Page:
Belinda by the river Casaño, Asturias. I’m not sure what she is looking at but it could have been checking my life insurance policy whilst I was balancing on the rocks.
The weather this spring has been very mixed but we are very much in full-on ‘Green Spain’ now.
The worst bank holiday weekend ever! Last week I came down with a bad stomach bug but I recovered well with professional nursing care from Belinda. Then, as a reward I passed the virus on to her (though apparently it must have mutated into something more serious )
We had plans to go out that night and try some ‘landscape light painting’ after sunset. This involves making a long exposure at night (e.g. 30 seconds) and then using a torch or spot light ‘paint’ the light on to the scene.
So, we were confined to the living room, ill, bored and frustrated, when I thought why not try this on a smaller scale …. like here!
I grabbed some nearby things and arranged them on the coffee table, closed the window shutters for complete darkness and clicked away. There is definitely a knack to it and I’m sure you get better with practice. I had no idea what I was doing and using an old Maglite mini torch that was too big and only worked intermittently. Not ideal.
It’s not quite the old Asturian barn with mountains and a star filled sky in the background that I imagined but still good fun. A first attempt!
Taken from El Mirador del Fito in Caravia, Asturias. El Sueve is one of the highest coastal mountain ranges in Europe at 1100 metres, . We were waiting for the full lunar eclipse but were unlucky with cloud cover. However, the sunset and incoming sea mist provided an interesting shot.
Living in the Now
I’d also like to share a talk by Trey Ratcliff from Stuck in Customs.com – He’s a photographer I keenly follow, not just for his images but also he’s views on art and creativity. I think you guys might appreciate it. It’s worth a full viewing but the from the 12 minute 45 second mark is particular interesting.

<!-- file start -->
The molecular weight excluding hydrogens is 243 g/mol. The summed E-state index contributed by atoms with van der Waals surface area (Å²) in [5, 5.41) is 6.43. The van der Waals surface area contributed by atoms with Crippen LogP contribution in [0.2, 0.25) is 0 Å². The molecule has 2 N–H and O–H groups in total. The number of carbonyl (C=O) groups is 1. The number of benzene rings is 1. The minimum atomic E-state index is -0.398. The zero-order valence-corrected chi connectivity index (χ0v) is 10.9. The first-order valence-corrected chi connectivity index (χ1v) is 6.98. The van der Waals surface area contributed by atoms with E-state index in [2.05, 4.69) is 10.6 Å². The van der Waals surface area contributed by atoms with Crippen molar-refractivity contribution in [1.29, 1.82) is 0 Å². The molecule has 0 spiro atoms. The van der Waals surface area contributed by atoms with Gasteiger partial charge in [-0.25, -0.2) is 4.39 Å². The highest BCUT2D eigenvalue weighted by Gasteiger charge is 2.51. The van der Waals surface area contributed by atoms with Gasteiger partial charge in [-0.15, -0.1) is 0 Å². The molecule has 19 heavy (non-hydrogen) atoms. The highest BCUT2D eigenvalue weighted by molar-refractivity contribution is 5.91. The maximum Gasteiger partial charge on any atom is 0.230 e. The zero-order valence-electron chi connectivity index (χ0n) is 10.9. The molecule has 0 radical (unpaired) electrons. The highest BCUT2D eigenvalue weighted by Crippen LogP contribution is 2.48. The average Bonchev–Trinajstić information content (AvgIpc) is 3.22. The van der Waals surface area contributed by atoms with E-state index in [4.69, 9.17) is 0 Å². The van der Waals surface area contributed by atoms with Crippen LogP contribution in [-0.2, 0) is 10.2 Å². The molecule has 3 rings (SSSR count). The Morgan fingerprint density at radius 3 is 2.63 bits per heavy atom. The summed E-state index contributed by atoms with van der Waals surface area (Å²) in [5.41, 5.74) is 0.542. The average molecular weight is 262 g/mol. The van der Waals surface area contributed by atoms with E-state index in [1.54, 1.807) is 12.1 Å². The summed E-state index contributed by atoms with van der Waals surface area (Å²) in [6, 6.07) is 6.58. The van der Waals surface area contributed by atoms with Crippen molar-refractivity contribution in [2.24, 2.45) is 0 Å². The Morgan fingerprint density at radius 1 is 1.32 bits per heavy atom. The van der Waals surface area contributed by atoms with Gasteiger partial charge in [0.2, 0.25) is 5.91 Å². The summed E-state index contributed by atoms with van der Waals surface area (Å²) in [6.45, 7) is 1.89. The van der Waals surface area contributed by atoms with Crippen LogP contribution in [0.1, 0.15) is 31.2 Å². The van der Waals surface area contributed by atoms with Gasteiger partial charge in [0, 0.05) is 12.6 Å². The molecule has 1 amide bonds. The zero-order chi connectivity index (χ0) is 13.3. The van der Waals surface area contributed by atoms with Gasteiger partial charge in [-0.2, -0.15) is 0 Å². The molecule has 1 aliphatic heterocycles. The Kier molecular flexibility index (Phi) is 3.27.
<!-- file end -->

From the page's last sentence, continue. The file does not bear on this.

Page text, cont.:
Belinda waiting for sunset on my now favourite beach in Asturias, northern Spain. La Playa de Gueirúa. It took a little bit of effort to find it and a 20 minute walk from the nearest village where we left the car, walking down a steep cliff. That was fine until we had to head back in the dark!
Apparently I wasn’t allowed passed the green algae with the tripod and camera for safety reasons. I think Belinda might have been deliberately blocking my path. She did sit in that spot for a long while
Last weekend we visited western Asturias. Although we’ve explored there many times before, this time we discovered some new interesting beaches. It took a little effort to find some special places that we’d researched beforehand. Signs and directions to the beaches were the biggest challenge! At this beach there was a particularly interesting rock formation which we went to photograph at sunset. I’m sure John will share the shots we made in a later post. Quite unique. It was nice to see the sun dip below the horizon, where we live the mountains blocked the view.
I took this shot as we headed back along the rocky beach towards to the car. It was getting pretty dark and the tide was coming in but apparently we were okay “for at least another 10 minutes”. I allowed him 5 minutes and told him to hurry up :)
It’s seemed like a long winter this year. Longer than usual. I’m a big fan of watching the changing seasons but this year I’m very happy to see Spring arrive.
The swallows arrived in Asturias a few weeks ago. The weather was still quite cold then and they must have had a shock. Still, now we are enjoying a sunny weekend of 20+ degrees. Time for cool beers on bar terraces and long evenings spent outside. We cannot complain.
At least twice a day, come rain or shine, we walk along the River Sella and Piloña in Asturias. We are lucky to be able to watch some of the river wildlife. Otters, kingfishers, dippers are the normal highlights. Last week, I thought I spotted a moorhen moving along the riverbank. The moorhen is small black bird with a red beak. But hang on a minute! ”This is an enormous moorhen!” Fortunately, I didn’t say that out loud. Well, after a little confusion we realised it was a black swan. It’s certainly not a Spanish bird, originally from Australia, it must have escaped from a collection in Gijón or Avilés.
Many people in the town noticed this unusual sight. We’ve been stopped numerous times by locals “¿visteis el cisne negro?” Chatting about black swans in Spanish. It’s a first!